These days, any association with the oil patch counts as a black mark against a company.
While oil and gas stocks have taken a beating, the global energy rout has also seeped into other Canadian sectors, weakening stocks with indirect or partial exposure to crude producers.
That collateral damage speaks of the energy sector's reach in Canada, said James Telfser, a partner and portfolio manager at Aventine Management Group. "It's a big chunk of our economy, it affects the banks, it affects the number of deals that are happening," he said.
The reversal of fortunes in energy has been abrupt and severe. Oil prices have dropped by 35 to 40 per cent since global crude futures peaked in June.
Up to that point, the energy sector was the year's top performer on the S&P/TSX composite index, gaining 20 per cent on a total return basis. The ensuing five months more than wiped out those gains, taking oil and gas to last place on the index since June with a 22-per-cent decline.
Consensus earnings forecasts for the sector have been slashed, with analysts now expecting a decline of 2.7 per cent in 2015 for the energy space, compared with the 6.3-per-cent increase in profits next year expected just one month ago, David Rosenberg, chief economist at Gluskin Sheff + Associates, said in a note to clients this week.
The damages have been distributed liberally to other sectors. So we rounded up some of the non-energy losers of the energy selloff, showing their share price declines from their respective November peaks, as well as Thursday's close.
Boardwalk REIT (BEI.UN)
Down 11.5 per cent since Nov. peak
Thursday close: $63.17, down $1.07
Significant assets in the Edmonton, Calgary and Regina residential real estate markets have made this stock a target for its exposure to a decline of the Western Canadian economy.
"We own Boardwalk and like it at these levels," said Derek Warren, portfolio manager at Morguard Corp.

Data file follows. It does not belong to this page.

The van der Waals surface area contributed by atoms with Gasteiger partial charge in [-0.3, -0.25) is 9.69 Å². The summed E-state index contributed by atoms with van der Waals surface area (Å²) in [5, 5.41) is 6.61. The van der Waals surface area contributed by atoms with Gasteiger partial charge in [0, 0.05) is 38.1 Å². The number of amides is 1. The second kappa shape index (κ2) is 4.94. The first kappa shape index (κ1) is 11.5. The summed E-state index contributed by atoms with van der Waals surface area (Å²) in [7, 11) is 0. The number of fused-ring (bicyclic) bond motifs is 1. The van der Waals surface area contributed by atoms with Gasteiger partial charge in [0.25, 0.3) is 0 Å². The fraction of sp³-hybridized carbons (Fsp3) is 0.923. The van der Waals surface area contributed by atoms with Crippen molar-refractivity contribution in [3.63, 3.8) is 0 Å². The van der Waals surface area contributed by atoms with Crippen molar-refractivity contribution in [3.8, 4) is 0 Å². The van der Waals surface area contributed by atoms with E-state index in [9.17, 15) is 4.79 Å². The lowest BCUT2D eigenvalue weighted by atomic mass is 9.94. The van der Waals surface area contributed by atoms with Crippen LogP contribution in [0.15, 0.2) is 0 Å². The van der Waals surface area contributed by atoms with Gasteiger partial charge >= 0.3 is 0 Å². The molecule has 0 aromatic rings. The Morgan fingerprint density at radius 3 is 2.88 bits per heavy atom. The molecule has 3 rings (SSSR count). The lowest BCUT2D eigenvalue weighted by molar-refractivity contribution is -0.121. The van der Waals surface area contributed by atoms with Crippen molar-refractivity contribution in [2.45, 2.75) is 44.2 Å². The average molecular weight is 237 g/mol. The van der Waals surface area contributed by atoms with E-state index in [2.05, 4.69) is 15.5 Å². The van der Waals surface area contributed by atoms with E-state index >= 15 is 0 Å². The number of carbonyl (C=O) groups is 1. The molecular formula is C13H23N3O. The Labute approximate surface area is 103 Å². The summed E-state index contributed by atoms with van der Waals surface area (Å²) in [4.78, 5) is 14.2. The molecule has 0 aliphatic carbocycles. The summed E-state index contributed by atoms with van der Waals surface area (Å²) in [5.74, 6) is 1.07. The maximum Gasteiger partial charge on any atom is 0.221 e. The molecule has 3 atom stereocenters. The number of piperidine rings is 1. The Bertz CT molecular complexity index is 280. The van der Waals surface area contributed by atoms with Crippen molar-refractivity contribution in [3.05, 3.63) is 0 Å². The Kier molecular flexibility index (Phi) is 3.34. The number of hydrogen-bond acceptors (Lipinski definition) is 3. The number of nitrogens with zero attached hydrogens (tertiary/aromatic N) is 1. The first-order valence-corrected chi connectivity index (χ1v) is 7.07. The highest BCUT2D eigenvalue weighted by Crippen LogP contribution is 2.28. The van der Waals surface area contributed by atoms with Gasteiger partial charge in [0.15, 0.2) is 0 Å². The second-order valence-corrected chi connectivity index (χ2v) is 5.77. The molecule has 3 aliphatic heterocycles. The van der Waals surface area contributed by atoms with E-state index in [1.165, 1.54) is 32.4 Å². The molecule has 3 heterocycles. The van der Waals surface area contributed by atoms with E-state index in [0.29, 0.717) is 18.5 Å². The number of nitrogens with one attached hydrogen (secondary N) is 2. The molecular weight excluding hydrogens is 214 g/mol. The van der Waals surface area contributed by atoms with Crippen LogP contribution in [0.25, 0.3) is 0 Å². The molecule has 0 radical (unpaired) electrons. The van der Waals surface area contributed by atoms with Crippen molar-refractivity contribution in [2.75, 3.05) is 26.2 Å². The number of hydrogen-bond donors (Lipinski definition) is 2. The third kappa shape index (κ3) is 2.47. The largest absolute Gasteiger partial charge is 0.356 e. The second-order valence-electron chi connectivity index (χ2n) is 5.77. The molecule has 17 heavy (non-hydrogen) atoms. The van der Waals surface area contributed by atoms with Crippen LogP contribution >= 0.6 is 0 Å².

"While I have to assume that rent growth is not going to be as strong as it was in the past, it is also safe to assume that people in Western Canada will still live in apartments."
AutoCanada Inc. (ACQ)
Down 29.6 per cent
Close: $48.81, down $1.48
Also concentrated in Western Canada, this auto dealership group has sold off sharply over concerns that its pickup truck sales might decline if the energy downturn persists over the long term, analysts have said.
Canadian Western Bank (CWB)
Down 12.8 per cent
Close: $33.15, down $1.61
Lower expected economic growth in the West could result in a significant slowdown in loan growth at this regional bank, Credit Suisse analyst Kevin Choquette said in a note this week.
"We believe the stock has further downside risk."
Canadian Pacific Railway Ltd. (CP)
Down 7.3 per cent
Close: $220.79, down $4
The decline in this stock is excessive, considering that moving crude oil by rail accounts for only about 7 per cent of revenues, Mr. Telfser said.
"The company can shift volumes around to other areas that are doing well." Plus, the oil downturn reduces the cost of fuel, which accounts for a large portion of the railway's operating costs.
Greenbrier Cos. Inc. (GBX)
Down 22.5 per cent
Close: $51.46 (U.S.), down $1.49
This U.S. rail car manufacturer builds tank cars for the transportation of crude oil, which helps explain its sharp selloff, but it also has three other divisions.
"In talking with the company about their share price decline they use words like 'head-scratcher' and 'dumbfounded,' said Michael Bowman, portfolio manager at Wickham Investment Counsel.
Aecon Group Inc. (ARE)
Down 26.5 per cent
Close: $10.78, down 71¢
For several years, Aecon has been shifting away from the construction of buildings and toward energy projects, which accounted for much of its recent downside, said Robert Lauzon, managing director at Middlefield Group. "It's not a top pick," he said.
"But I think it's cheap down here."
Finning International Inc. (FTT)
Down 17.1 per cent
Close: $24.50, down 14¢
Analysts and investors had been counting on the expansion of the Western Canadian oil and gas sectors for much of the potential upside in the Vancouver-based distributor of Caterpillar equipment. "We expect Finning shares to trade range-bound in the current tough commodity environment," RBC Dominion Securities analyst Sara O'Brien said in a note this week.
Russel Metals Inc. (RUS)
Down 15 per cent
Close: $28.79, down 4¢
This distributor and processor of metal products was sold off as a result of its line of business supplying tubular products to oil and gas drillers. "It's been treated as an energy services stock," said Ryan Bushell, a portfolio manager at Leon Frazer. "But the rest of their business is increasingly geared towards the U.S. economy and manufacturing."